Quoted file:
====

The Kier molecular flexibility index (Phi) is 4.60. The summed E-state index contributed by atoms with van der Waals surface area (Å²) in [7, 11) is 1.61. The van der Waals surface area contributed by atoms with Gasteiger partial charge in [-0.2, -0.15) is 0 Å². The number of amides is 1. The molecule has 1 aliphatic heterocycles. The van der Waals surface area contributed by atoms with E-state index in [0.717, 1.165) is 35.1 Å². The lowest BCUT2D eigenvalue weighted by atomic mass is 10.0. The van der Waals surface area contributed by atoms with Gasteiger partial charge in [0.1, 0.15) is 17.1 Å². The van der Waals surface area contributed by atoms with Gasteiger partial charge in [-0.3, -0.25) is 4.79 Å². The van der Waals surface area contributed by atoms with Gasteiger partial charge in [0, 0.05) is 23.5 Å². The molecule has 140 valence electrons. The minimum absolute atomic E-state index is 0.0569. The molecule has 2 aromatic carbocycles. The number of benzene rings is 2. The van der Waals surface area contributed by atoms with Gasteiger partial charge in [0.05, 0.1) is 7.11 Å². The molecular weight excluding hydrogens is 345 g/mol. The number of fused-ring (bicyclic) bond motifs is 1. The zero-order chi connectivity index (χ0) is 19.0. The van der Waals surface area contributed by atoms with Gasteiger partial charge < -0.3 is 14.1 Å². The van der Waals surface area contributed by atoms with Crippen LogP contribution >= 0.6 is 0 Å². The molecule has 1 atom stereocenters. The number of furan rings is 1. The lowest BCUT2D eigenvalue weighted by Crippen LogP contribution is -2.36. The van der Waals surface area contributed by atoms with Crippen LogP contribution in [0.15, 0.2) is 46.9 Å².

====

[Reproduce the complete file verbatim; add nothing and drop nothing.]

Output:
The Kier molecular flexibility index (Phi) is 4.60. The summed E-state index contributed by atoms with van der Waals surface area (Å²) in [7, 11) is 1.61. The van der Waals surface area contributed by atoms with Gasteiger partial charge in [-0.2, -0.15) is 0 Å². The number of amides is 1. The molecule has 1 aliphatic heterocycles. The van der Waals surface area contributed by atoms with E-state index in [0.717, 1.165) is 35.1 Å². The lowest BCUT2D eigenvalue weighted by atomic mass is 10.0. The van der Waals surface area contributed by atoms with Gasteiger partial charge in [0.1, 0.15) is 17.1 Å². The van der Waals surface area contributed by atoms with Gasteiger partial charge in [-0.3, -0.25) is 4.79 Å². The van der Waals surface area contributed by atoms with Gasteiger partial charge in [0, 0.05) is 23.5 Å². The molecule has 140 valence electrons. The minimum absolute atomic E-state index is 0.0569. The molecule has 2 aromatic carbocycles. The number of benzene rings is 2. The van der Waals surface area contributed by atoms with Gasteiger partial charge in [0.05, 0.1) is 7.11 Å². The molecular weight excluding hydrogens is 345 g/mol. The number of fused-ring (bicyclic) bond motifs is 1. The zero-order chi connectivity index (χ0) is 19.0. The van der Waals surface area contributed by atoms with Gasteiger partial charge < -0.3 is 14.1 Å². The van der Waals surface area contributed by atoms with Crippen LogP contribution >= 0.6 is 0 Å². The molecule has 1 atom stereocenters. The number of furan rings is 1. The lowest BCUT2D eigenvalue weighted by Crippen LogP contribution is -2.36. The van der Waals surface area contributed by atoms with Crippen LogP contribution in [0.15, 0.2) is 46.9 Å².